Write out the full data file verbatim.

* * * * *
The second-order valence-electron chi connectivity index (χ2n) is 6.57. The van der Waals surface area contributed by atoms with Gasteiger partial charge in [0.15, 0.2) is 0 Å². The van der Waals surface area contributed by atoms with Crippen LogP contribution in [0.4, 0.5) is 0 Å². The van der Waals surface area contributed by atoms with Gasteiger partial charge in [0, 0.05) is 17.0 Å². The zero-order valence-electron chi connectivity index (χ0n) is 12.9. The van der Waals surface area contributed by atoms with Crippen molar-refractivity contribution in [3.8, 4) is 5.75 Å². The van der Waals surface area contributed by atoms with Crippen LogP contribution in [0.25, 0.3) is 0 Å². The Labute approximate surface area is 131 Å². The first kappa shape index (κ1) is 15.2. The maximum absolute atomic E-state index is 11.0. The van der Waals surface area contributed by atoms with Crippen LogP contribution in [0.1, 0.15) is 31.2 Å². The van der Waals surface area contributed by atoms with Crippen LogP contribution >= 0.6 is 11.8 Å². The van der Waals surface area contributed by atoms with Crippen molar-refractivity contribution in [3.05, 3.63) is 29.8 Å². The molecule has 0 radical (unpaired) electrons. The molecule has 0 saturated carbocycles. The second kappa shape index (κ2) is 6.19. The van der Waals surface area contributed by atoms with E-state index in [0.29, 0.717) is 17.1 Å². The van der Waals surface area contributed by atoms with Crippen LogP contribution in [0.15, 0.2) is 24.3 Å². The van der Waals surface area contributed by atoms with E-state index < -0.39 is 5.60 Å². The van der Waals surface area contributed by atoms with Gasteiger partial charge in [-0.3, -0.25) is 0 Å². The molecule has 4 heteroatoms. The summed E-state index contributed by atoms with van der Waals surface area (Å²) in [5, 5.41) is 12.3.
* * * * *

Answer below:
The second-order valence-electron chi connectivity index (χ2n) is 6.57. The van der Waals surface area contributed by atoms with Gasteiger partial charge in [0.15, 0.2) is 0 Å². The van der Waals surface area contributed by atoms with Crippen LogP contribution in [0.4, 0.5) is 0 Å². The van der Waals surface area contributed by atoms with Gasteiger partial charge in [0, 0.05) is 17.0 Å². The zero-order valence-electron chi connectivity index (χ0n) is 12.9. The van der Waals surface area contributed by atoms with Crippen molar-refractivity contribution in [3.8, 4) is 5.75 Å². The van der Waals surface area contributed by atoms with Crippen LogP contribution in [0.25, 0.3) is 0 Å². The Labute approximate surface area is 131 Å². The first kappa shape index (κ1) is 15.2. The maximum absolute atomic E-state index is 11.0. The van der Waals surface area contributed by atoms with Crippen LogP contribution in [0.1, 0.15) is 31.2 Å². The van der Waals surface area contributed by atoms with Crippen LogP contribution >= 0.6 is 11.8 Å². The van der Waals surface area contributed by atoms with Crippen molar-refractivity contribution in [3.05, 3.63) is 29.8 Å². The molecule has 0 radical (unpaired) electrons. The molecule has 0 saturated carbocycles. The second kappa shape index (κ2) is 6.19. The van der Waals surface area contributed by atoms with E-state index in [0.29, 0.717) is 17.1 Å². The van der Waals surface area contributed by atoms with Crippen LogP contribution in [0.15, 0.2) is 24.3 Å². The van der Waals surface area contributed by atoms with E-state index < -0.39 is 5.60 Å². The van der Waals surface area contributed by atoms with Gasteiger partial charge in [-0.3, -0.25) is 0 Å². The molecule has 4 heteroatoms. The summed E-state index contributed by atoms with van der Waals surface area (Å²) in [5, 5.41) is 12.3.